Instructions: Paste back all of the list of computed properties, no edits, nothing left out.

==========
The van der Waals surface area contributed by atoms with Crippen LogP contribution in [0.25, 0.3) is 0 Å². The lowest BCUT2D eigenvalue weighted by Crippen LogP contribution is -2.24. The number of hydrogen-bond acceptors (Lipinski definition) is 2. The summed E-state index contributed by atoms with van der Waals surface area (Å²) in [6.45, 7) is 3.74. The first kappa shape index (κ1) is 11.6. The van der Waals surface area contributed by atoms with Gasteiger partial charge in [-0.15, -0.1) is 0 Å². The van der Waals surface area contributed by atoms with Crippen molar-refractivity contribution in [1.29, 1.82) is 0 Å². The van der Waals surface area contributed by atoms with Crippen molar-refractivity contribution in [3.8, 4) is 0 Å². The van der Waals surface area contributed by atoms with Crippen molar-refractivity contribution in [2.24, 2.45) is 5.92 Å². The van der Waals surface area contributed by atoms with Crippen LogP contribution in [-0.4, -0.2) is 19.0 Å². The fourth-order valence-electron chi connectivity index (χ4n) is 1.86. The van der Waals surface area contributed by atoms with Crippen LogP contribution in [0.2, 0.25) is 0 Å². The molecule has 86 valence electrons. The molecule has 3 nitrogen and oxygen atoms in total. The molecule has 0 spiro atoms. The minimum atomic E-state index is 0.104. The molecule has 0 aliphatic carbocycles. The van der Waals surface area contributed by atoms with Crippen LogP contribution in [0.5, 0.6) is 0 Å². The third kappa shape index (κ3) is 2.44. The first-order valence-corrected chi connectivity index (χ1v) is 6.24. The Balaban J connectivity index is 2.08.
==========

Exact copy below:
The van der Waals surface area contributed by atoms with Crippen LogP contribution in [0.25, 0.3) is 0 Å². The lowest BCUT2D eigenvalue weighted by Crippen LogP contribution is -2.24. The number of hydrogen-bond acceptors (Lipinski definition) is 2. The summed E-state index contributed by atoms with van der Waals surface area (Å²) in [6.45, 7) is 3.74. The first kappa shape index (κ1) is 11.6. The van der Waals surface area contributed by atoms with Gasteiger partial charge in [-0.15, -0.1) is 0 Å². The van der Waals surface area contributed by atoms with Crippen molar-refractivity contribution in [1.29, 1.82) is 0 Å². The van der Waals surface area contributed by atoms with Crippen molar-refractivity contribution in [3.8, 4) is 0 Å². The van der Waals surface area contributed by atoms with Crippen molar-refractivity contribution in [2.24, 2.45) is 5.92 Å². The van der Waals surface area contributed by atoms with Crippen LogP contribution in [-0.4, -0.2) is 19.0 Å². The fourth-order valence-electron chi connectivity index (χ4n) is 1.86. The van der Waals surface area contributed by atoms with Crippen LogP contribution in [0.2, 0.25) is 0 Å². The molecule has 86 valence electrons. The molecule has 3 nitrogen and oxygen atoms in total. The molecule has 0 spiro atoms. The minimum atomic E-state index is 0.104. The molecule has 0 aliphatic carbocycles. The van der Waals surface area contributed by atoms with Crippen LogP contribution in [0.5, 0.6) is 0 Å². The third kappa shape index (κ3) is 2.44. The first-order valence-corrected chi connectivity index (χ1v) is 6.24. The Balaban J connectivity index is 2.08.